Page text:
They were dressed in a variety of ways, one in an expensive suit, another in overalls; one in a track suit and running shoes, another in a jersey and gardening trousers.
A perfectly reasonable sentence for a Kiwi author to write: jersey being the common equivalent of a 'pullover' or a 'sweater.' Which doesn't explain Word's idea that the following are two better and more grammatical alternatives:
'...some jersey and gardening trousers.' Or, '...in jersey and gardening trousers.' I'm a bit hard-pressed to know what they think 'jersey' means here. I'm intending the first of these two definitions:
a close-fitting, knitted sweater or shirt.
or a plain-knit, machine-made fabric of wool, silk, nylon, rayon, etc, characteristically soft and elastic, used for garments.
A football jersey is a prime example of such a thing. Of course, I could be thinking of a Jersey cow, but it's unlikely in the context.
It seems as if Word is somehow thinking of the person being dressed in the material called jersey as opposed to the garment. Which plainly doesn't make sense. Few people merely wear the fabric of something, especially when doing the gardening. Most of them wear a garment made out of the fabric.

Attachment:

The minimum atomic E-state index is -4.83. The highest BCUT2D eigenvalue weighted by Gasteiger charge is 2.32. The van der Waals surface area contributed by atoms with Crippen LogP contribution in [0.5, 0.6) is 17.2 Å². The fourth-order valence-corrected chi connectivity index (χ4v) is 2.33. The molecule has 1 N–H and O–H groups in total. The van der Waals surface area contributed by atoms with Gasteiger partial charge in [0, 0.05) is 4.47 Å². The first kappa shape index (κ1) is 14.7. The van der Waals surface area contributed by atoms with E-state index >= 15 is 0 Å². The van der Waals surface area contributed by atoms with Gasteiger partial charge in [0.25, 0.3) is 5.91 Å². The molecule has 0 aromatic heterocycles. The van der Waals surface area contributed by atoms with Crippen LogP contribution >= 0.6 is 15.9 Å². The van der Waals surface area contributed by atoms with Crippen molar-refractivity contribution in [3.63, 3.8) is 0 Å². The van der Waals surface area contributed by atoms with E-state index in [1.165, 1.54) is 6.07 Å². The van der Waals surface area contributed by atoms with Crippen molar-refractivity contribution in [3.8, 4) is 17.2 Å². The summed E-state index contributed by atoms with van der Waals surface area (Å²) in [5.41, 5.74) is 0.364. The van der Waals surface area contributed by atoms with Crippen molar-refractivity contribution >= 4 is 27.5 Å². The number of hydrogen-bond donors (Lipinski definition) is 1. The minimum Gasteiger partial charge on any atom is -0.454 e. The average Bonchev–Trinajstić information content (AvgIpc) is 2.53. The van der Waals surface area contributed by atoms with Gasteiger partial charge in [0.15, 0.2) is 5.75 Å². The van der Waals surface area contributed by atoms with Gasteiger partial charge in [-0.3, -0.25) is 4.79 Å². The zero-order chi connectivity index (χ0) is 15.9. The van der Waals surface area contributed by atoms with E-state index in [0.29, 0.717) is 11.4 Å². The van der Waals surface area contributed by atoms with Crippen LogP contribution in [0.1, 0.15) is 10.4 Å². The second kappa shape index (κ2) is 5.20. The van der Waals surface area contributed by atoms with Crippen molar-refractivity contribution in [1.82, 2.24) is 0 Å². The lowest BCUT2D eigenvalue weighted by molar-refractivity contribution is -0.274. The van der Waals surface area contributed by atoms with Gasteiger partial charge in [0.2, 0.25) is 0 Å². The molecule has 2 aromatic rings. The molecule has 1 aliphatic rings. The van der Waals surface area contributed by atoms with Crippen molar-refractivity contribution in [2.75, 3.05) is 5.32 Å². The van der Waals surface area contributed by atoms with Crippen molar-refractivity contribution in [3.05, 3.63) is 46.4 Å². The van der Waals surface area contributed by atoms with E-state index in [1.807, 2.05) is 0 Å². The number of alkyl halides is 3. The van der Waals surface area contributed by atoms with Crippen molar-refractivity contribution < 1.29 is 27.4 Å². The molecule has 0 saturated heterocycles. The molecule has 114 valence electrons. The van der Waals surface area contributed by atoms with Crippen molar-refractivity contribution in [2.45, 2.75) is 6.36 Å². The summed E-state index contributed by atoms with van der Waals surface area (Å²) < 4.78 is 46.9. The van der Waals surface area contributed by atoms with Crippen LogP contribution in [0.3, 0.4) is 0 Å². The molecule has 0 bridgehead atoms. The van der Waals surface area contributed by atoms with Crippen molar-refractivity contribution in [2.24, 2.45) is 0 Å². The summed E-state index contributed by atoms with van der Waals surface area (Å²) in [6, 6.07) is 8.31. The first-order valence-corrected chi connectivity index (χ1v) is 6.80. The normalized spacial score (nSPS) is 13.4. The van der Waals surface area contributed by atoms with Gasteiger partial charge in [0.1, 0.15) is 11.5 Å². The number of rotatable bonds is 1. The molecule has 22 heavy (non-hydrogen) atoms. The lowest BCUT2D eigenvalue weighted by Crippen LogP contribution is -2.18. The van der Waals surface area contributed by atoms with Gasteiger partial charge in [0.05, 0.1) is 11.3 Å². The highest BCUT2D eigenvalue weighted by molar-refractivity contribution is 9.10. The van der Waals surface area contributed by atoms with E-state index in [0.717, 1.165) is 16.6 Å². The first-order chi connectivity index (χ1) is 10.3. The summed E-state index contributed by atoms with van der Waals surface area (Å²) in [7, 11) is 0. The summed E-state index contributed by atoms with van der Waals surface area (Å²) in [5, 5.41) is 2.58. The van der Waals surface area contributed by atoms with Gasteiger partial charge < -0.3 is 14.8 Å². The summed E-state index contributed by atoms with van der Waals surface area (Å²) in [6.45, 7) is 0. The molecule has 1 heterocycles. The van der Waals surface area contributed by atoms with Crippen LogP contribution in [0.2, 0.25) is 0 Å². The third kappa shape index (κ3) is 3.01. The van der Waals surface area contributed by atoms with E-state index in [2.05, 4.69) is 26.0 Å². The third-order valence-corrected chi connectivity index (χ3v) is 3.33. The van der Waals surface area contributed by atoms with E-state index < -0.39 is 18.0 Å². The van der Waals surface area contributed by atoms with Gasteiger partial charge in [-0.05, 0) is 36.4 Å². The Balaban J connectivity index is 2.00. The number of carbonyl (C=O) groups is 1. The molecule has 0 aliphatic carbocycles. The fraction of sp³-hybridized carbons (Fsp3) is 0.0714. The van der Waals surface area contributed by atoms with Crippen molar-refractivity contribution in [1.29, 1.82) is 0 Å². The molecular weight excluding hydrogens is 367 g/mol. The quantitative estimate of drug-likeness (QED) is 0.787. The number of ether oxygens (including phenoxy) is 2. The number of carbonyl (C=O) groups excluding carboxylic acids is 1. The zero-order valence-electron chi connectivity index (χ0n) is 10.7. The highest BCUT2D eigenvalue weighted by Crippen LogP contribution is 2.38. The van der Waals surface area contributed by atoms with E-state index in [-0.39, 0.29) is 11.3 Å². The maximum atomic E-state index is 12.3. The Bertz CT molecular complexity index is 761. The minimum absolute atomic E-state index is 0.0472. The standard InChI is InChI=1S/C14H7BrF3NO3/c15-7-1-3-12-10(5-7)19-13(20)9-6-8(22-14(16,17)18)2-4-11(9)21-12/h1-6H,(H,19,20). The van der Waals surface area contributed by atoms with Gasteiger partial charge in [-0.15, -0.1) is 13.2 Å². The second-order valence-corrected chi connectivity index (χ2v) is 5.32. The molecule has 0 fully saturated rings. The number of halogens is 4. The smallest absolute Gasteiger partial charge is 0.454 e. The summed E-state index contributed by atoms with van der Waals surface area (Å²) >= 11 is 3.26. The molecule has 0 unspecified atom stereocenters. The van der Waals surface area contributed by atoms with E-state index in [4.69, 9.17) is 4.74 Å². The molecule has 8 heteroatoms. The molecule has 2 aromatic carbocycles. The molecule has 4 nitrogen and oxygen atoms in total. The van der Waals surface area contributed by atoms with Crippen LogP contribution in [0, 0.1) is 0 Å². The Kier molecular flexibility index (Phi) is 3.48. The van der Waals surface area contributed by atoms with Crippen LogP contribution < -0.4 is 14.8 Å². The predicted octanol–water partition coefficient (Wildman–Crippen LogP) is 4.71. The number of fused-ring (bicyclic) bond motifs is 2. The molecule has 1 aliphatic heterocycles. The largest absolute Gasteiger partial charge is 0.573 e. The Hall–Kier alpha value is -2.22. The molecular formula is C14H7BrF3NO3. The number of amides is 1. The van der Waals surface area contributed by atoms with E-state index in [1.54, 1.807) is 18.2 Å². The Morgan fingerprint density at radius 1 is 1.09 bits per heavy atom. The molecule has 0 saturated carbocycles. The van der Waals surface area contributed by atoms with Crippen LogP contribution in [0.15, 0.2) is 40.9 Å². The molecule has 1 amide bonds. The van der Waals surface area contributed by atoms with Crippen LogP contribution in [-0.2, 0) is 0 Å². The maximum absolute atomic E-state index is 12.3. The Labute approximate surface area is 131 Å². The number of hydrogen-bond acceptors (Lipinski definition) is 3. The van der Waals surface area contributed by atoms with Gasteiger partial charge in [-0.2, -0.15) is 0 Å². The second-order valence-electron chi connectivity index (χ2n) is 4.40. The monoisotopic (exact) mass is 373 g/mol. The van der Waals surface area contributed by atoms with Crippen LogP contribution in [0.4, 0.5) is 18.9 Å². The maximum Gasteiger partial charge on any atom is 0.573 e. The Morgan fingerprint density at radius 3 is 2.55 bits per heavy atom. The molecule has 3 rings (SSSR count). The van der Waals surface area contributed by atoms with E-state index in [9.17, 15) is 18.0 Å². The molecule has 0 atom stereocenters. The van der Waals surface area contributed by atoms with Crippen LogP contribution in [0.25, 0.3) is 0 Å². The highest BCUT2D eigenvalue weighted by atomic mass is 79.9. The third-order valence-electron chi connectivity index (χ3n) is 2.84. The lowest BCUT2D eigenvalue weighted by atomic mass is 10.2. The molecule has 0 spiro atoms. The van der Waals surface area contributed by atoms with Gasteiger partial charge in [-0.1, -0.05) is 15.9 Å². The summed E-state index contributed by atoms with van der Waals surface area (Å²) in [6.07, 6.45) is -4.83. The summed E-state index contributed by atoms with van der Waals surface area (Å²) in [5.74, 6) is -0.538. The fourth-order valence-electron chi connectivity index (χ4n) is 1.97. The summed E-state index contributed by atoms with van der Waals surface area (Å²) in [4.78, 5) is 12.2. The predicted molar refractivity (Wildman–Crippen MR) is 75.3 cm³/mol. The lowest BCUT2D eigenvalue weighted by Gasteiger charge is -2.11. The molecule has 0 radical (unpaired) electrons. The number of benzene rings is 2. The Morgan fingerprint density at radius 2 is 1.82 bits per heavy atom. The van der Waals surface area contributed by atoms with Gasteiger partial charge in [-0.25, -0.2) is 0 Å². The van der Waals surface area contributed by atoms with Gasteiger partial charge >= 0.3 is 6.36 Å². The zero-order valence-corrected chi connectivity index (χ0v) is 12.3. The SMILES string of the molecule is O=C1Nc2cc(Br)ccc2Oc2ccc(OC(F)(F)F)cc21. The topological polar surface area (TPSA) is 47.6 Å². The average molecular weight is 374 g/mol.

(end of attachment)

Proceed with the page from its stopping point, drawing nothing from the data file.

Word already has a thing about my not using a comma after such sentences openings as 'Of course he went...' or 'After all it was...' Their idea that this kind of opening phrase automatically requires a comma is false; it's grammatical only in the sense that some sentences do require the comma. It depends on what follows.
I rely hugely on Word's Spellchecker, because my typing isn't topnotch, and it can be easy to miss a spelling error. Of course Word isn't always right on these either: you have to keep an eye on them, just as they're keeping an eye on you...
PS: I notice the man in the photo is wearing gumboots, so I think the sentence in my draft should read: They were dressed in a variety of ways, one in an expensive suit, another in overalls; one in a track suit and running shoes, another in a jersey, gardening trousers and gumboots.